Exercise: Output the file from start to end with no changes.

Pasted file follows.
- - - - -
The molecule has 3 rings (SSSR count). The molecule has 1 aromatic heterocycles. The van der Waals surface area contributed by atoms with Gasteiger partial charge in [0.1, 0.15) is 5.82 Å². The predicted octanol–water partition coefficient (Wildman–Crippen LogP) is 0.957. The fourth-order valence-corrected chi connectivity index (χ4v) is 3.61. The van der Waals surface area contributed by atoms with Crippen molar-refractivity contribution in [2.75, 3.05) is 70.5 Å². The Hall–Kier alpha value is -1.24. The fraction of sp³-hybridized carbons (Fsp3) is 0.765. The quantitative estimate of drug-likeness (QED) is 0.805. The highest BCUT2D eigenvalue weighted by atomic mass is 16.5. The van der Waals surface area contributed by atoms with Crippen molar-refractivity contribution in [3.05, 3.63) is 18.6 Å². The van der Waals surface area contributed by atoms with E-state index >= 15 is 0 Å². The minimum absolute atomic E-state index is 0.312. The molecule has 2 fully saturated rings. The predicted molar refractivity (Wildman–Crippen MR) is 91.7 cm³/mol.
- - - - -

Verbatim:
The molecule has 3 rings (SSSR count). The molecule has 1 aromatic heterocycles. The van der Waals surface area contributed by atoms with Gasteiger partial charge in [0.1, 0.15) is 5.82 Å². The predicted octanol–water partition coefficient (Wildman–Crippen LogP) is 0.957. The fourth-order valence-corrected chi connectivity index (χ4v) is 3.61. The van der Waals surface area contributed by atoms with Crippen molar-refractivity contribution in [2.75, 3.05) is 70.5 Å². The Hall–Kier alpha value is -1.24. The fraction of sp³-hybridized carbons (Fsp3) is 0.765. The quantitative estimate of drug-likeness (QED) is 0.805. The highest BCUT2D eigenvalue weighted by atomic mass is 16.5. The van der Waals surface area contributed by atoms with Crippen molar-refractivity contribution in [3.05, 3.63) is 18.6 Å². The van der Waals surface area contributed by atoms with E-state index >= 15 is 0 Å². The minimum absolute atomic E-state index is 0.312. The molecule has 2 fully saturated rings. The predicted molar refractivity (Wildman–Crippen MR) is 91.7 cm³/mol.